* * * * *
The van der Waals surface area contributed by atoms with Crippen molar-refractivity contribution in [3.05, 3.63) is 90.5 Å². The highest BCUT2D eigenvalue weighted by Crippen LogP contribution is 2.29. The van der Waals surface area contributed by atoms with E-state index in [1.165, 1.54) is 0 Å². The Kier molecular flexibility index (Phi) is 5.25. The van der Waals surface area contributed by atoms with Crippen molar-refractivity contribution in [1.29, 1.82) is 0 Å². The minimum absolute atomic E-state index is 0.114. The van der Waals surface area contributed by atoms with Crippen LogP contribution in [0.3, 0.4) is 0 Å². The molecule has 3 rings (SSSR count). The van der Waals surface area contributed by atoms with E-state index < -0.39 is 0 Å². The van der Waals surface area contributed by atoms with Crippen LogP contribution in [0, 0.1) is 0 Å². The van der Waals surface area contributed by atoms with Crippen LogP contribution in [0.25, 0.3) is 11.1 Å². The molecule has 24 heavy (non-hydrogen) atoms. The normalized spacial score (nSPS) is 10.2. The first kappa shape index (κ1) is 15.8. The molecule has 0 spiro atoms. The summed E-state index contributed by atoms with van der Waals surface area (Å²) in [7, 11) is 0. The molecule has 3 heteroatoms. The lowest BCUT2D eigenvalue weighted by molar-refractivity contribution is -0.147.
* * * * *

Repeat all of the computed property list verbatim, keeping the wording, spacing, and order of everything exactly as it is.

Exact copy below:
The van der Waals surface area contributed by atoms with Crippen molar-refractivity contribution in [3.05, 3.63) is 90.5 Å². The highest BCUT2D eigenvalue weighted by Crippen LogP contribution is 2.29. The van der Waals surface area contributed by atoms with E-state index in [1.165, 1.54) is 0 Å². The Kier molecular flexibility index (Phi) is 5.25. The van der Waals surface area contributed by atoms with Crippen molar-refractivity contribution in [1.29, 1.82) is 0 Å². The minimum absolute atomic E-state index is 0.114. The van der Waals surface area contributed by atoms with Crippen LogP contribution in [0.3, 0.4) is 0 Å². The molecule has 3 rings (SSSR count). The van der Waals surface area contributed by atoms with E-state index < -0.39 is 0 Å². The van der Waals surface area contributed by atoms with Crippen LogP contribution in [0, 0.1) is 0 Å². The van der Waals surface area contributed by atoms with Crippen LogP contribution in [0.25, 0.3) is 11.1 Å². The molecule has 24 heavy (non-hydrogen) atoms. The normalized spacial score (nSPS) is 10.2. The first kappa shape index (κ1) is 15.8. The molecule has 0 spiro atoms. The summed E-state index contributed by atoms with van der Waals surface area (Å²) in [7, 11) is 0. The molecule has 3 heteroatoms. The lowest BCUT2D eigenvalue weighted by molar-refractivity contribution is -0.147.